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Spiders that sting: Identifying and Treating Spider Bites

Identifying and Treating Spider Bites

By Markham HeidMedically Reviewed by Mohiba Tareen, MD


Medically Reviewed

Spider bites can look very different from person to person, and much also depends on the type of spider.Leonardo Briganti/Alamy

You spot an angry-looking red welt on your leg, and it seems too big to be a mosquito bite. Must be a spider bite, right?

Not so fast. “People wake up in the morning and find a red mark, and immediately call it a spider bite,” says Rick Vetter, a retired staff research associate and entomologist at the University of California, Riverside. But most of the skin issues people pin on spiders are actually other types of bug bites or skin issues, he says.

Other researchers back Vetter up on this. “Spider bites are really rare,” says Jonathan Day, PhD, a professor emeritus of medical entomology at the University of Florida. He explains that most “spider bites” are more likely mosquito bites that were scratched and became infected. “Spider bite is a catchall grouping whenever there’s a severe skin infection; they’re all lumped in as spider bites,” he says.

So the first thing every spider expert in America would like people to know about spider bites is that they’re uncommon and often misdiagnosed. That said, some spiders do bite people, and the result can be ugly.

RELATED: Everything You Need to Know About Bug Bites and Related Diseases

Identifying a Spider Bite: What Does One Look Like?

A lot of things. “There’s no one true spider bite,” Vetter says.

Spider Bites Can Look Very Different

Different types of spider bites may provoke different reactions in different people, he says. Even if you’re talking about just one type of spider — say, the brown recluse — its bite could cause a range of reactions, “everything from a little pimple-like bump to a rotting-flesh lesion,” he says.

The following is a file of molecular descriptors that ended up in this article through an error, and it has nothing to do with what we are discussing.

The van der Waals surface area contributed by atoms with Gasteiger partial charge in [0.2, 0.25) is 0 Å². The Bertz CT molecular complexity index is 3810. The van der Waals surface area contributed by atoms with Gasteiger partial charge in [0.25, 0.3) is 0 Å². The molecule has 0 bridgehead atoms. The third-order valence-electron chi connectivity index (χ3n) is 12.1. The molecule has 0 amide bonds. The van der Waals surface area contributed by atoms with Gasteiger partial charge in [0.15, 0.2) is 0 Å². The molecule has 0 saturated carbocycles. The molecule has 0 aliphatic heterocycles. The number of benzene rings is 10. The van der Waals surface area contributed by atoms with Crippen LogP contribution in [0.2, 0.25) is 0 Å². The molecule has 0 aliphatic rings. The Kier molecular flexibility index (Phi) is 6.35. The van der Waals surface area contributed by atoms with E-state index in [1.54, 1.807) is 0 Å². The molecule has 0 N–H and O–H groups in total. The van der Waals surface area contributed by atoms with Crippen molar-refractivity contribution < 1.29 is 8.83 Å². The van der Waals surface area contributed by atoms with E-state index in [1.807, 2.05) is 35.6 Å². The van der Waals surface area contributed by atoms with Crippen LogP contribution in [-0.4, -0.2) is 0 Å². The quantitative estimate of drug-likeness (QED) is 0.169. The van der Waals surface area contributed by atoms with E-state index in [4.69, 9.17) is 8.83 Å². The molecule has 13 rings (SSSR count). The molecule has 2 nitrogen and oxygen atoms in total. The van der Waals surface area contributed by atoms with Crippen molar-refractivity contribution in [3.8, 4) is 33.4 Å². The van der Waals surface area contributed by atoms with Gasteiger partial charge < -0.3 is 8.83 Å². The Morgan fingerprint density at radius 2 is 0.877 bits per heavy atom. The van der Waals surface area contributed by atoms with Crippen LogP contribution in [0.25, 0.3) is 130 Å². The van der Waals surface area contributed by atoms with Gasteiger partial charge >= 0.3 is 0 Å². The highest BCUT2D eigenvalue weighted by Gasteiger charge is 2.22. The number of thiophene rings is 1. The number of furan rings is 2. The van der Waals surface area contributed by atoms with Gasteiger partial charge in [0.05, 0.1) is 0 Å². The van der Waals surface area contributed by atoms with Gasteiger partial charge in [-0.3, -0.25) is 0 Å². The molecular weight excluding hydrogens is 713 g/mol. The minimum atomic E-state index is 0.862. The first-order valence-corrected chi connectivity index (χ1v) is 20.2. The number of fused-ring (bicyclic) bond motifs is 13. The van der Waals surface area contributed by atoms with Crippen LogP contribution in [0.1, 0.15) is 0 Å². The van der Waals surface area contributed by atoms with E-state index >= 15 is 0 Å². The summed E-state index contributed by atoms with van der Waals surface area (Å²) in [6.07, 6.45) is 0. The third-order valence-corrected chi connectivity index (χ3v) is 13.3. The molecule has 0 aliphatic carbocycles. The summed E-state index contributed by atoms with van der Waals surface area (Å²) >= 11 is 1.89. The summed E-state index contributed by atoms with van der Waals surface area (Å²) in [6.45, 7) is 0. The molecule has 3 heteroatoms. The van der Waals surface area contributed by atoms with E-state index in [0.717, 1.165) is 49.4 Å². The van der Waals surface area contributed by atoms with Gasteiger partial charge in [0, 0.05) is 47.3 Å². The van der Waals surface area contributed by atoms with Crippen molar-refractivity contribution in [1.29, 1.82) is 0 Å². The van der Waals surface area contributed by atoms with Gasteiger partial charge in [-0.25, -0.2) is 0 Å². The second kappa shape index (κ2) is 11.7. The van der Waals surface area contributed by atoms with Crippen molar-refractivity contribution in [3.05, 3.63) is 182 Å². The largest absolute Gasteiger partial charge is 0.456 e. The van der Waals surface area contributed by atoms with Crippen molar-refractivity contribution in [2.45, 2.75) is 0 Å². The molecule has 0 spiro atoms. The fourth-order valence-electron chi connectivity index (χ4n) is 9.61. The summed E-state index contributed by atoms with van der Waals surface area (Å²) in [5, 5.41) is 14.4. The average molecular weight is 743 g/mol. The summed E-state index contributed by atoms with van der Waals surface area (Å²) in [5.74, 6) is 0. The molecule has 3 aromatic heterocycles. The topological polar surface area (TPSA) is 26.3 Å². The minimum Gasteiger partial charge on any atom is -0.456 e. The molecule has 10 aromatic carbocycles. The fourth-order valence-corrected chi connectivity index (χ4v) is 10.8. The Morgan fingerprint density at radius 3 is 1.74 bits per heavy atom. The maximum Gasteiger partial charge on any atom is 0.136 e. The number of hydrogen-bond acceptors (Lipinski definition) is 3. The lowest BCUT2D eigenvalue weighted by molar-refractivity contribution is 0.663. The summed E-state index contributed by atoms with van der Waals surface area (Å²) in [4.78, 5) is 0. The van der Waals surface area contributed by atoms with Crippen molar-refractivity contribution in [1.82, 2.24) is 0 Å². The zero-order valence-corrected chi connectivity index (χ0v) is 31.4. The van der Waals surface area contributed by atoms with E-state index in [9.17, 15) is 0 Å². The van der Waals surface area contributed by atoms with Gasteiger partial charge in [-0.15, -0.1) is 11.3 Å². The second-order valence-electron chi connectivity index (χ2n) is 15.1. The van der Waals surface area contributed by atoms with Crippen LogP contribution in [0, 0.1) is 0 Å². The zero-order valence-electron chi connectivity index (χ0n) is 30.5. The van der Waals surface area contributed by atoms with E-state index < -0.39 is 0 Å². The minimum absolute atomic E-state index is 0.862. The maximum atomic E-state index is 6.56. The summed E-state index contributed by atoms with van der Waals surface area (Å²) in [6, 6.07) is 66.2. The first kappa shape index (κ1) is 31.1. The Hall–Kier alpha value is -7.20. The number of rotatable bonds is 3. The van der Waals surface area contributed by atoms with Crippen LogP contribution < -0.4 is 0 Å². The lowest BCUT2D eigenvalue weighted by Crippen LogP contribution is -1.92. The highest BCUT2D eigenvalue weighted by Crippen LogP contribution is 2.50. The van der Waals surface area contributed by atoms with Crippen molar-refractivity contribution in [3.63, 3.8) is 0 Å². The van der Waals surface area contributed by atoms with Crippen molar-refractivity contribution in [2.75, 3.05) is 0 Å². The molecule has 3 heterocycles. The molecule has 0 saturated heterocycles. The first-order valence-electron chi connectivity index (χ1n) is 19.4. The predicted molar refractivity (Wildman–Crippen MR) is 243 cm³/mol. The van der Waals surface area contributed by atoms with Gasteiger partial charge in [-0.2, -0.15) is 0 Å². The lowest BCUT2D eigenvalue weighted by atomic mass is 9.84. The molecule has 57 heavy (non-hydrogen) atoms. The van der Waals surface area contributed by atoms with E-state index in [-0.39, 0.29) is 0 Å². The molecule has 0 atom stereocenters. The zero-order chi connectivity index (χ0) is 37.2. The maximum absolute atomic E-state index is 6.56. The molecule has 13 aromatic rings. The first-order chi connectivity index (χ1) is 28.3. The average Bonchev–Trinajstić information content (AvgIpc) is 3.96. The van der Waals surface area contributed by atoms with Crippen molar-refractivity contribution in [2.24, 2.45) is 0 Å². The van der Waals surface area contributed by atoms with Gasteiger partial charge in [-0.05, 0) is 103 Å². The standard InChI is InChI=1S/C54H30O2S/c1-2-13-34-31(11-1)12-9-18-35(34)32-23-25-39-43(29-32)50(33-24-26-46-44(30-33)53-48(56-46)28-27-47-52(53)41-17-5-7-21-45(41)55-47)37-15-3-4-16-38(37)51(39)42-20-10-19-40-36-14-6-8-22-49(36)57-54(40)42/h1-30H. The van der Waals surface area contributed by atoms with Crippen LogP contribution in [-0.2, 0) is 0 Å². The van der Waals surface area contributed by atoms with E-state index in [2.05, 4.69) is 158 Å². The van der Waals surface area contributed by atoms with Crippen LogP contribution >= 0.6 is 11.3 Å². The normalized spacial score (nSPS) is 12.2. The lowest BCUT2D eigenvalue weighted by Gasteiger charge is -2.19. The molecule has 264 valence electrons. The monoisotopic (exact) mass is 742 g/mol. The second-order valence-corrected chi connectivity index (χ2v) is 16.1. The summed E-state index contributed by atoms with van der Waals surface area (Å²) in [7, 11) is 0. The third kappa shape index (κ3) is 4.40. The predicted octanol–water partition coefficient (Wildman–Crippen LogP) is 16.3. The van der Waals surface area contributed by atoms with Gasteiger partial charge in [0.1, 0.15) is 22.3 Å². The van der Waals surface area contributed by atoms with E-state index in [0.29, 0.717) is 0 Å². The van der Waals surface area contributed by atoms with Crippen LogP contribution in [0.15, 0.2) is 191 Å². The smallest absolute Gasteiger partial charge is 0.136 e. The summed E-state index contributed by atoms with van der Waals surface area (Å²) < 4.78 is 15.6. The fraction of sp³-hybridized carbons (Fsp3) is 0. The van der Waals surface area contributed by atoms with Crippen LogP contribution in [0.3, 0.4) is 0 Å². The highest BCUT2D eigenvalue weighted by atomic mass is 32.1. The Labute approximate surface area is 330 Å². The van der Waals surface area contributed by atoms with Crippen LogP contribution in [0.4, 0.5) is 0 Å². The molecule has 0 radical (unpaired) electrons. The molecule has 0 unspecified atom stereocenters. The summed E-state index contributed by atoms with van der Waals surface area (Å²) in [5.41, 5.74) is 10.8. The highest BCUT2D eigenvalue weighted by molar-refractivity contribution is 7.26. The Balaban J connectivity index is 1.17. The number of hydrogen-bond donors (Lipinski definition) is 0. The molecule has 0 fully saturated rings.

At the same time, Vetter allows that different types of spider bites do produce distinct reactions. “I’ve had patients contact me saying, ‘This mark on my leg was either from a widow or a recluse,’ but that’s like saying you either got stabbed or trampled to death,” he says. His point: Black widow and brown recluse bites are so different that they could never be mistaken for one another.

But when it comes to common household spiders, hobo spiders, and other domestic varieties, a spider’s bite has some predictable characteristics.

How to Identify Which Spider Bit You

Broadly speaking, a spider’s bite tends to resemble a bee sting: a sharp prick of pain is followed by a red, inflamed skin lump that may hurt or itch but that goes away after a few days. (1) But when it comes to venomous spider bites, there are characteristic signs and symptoms.

Brown recluse bites sting, and they can resemble anything from small blisters to large, rotting-flesh sores, Vetter says. “Its bite causes the collapse of the capillary bed” — also known as skin necrosis (2) — “so people who are obese and have poor support of the capillary cells may have a more massive reaction,” he explains. Along with a wide variety of skin symptoms, brown recluse bites can cause chills, fever, nausea, and other flu-like symptoms common to infections. (3) The brown recluse’s bite is poisonous and can result in coma, kidney failure, or even death.